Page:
1

I'm currently developing a server where I find myself asking whether something such as:

logger.info("Starting <action_1>.")
action_1()
logger.info("Ending <action_1>.")

logger.info("Starting <action_2>.")
action_2()
logger.info("Ending <action_2>.

vs.

logger.info("Starting <action_1>.")
action_1()

logger.info("Starting <action_2>.")
action_2()

would be a better practice of logging. I already recognize some arguments for both sides, specifically:

  • By logging both at the start and end of an action, it'll be clear any logging done intermediately in the action itself is happening as part of the action. On the other hand, by only logging at the start of an action, any logging within the action could be confused for logging of a subsequent action.

  • By logging only at the start of an action, you halve the efforts of updating what the action does later on. This is because you only need to update the action name / "spec" in one place, not two.

Is there any other arguments I should consider for one vs. the other?

3

By logging only at the start of an action, you halve the efforts of updating what the action does later on.

I just want to point out here that you really, really, really shouldn't consider typing effort to be the main contributor to software development time/effort.
By a massive margin, debugging and maintenance contribute significantly more to the development time/effort required to deliver a project according to its specifications.

Secondly, if you really hate having to adjust two log messages, then you must be fundamentally rewriting your code's purpose, which means you're violating OCP. That's going to lead to many issues. If you didn't violate OCP, you wouldn't need to rewrite the content of the log messages, at least not significantly.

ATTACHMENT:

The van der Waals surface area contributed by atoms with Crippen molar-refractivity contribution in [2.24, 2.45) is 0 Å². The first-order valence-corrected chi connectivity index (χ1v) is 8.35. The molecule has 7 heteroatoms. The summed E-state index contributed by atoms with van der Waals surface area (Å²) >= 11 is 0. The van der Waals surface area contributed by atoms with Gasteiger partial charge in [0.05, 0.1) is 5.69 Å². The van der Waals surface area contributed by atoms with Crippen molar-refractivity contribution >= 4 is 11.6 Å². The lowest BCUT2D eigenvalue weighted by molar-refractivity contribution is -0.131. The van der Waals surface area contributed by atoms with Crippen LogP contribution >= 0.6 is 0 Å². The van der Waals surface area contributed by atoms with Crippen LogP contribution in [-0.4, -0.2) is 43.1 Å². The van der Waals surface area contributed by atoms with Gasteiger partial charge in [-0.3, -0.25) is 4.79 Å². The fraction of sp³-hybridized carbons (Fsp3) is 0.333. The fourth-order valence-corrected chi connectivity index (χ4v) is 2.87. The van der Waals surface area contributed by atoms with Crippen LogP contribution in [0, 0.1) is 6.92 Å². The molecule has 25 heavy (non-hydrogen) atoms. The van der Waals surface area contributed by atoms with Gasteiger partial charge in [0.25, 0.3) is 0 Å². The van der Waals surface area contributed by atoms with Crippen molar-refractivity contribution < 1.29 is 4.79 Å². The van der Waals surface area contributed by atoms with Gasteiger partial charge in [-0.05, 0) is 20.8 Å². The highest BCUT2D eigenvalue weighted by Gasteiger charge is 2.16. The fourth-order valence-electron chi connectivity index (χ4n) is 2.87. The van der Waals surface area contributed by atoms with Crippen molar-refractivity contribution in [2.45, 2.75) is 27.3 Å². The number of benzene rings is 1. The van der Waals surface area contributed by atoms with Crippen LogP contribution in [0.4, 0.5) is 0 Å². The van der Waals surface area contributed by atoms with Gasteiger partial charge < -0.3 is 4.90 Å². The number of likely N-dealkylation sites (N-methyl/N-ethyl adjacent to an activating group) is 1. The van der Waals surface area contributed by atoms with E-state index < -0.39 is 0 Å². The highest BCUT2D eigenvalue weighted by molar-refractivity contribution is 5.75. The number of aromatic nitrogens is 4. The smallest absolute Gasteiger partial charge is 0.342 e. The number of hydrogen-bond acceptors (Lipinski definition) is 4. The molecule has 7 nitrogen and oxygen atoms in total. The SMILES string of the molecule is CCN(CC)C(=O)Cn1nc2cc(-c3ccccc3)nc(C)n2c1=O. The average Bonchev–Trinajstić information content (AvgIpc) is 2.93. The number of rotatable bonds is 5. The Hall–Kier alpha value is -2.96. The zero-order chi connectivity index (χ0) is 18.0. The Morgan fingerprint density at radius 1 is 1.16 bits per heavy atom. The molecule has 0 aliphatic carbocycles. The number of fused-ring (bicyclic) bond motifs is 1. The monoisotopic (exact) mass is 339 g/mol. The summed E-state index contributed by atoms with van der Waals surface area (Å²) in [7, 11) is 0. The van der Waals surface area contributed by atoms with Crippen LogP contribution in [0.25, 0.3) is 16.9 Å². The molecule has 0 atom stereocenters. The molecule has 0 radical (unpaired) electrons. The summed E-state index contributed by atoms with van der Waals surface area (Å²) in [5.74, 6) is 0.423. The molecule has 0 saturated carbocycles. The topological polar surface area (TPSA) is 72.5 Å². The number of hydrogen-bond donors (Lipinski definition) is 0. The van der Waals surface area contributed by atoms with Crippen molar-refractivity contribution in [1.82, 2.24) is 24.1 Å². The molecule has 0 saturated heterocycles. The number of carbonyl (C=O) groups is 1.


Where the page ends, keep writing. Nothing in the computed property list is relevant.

Thirdly, here are ways around it, though they start adding complexity to the codebase:

public LogJob(string jobName, Action job)
{
    _log.Write($"{jobName}...");
    job();
    _log.Write($"Finished {jobname.ToLower()}...);
}

LogJob("Reticulating splines", () => ReticulateSplines() );
LogJob("Parsing prose",        () => ParseProse()        );

This is just a basic example, you'll need a generic variant when you're dealing with return types. The point I'm making is that you can automate the process that you're now complaining about, i.e. rewriting two log messages.


From the outset, I think we can agree that the answer is always going to be "how you should log depends on how you like your logs to be". But let's evaluate the consequences of the options you presented.

This is sort of the same argument as to whether you need to put {} on every if block. If you don't, then you are limiting yourself to the assumption that it should only describe one command, as it would be impossible to accurately infer how many commands would otherwise be part of the if.

Similarly, if you only log the start, then a log reader is unable to infer exactly what happened during that action, and what happened after it. They can only assume that the action ended when another started.

But what about submethods?

public void TestMethod()
{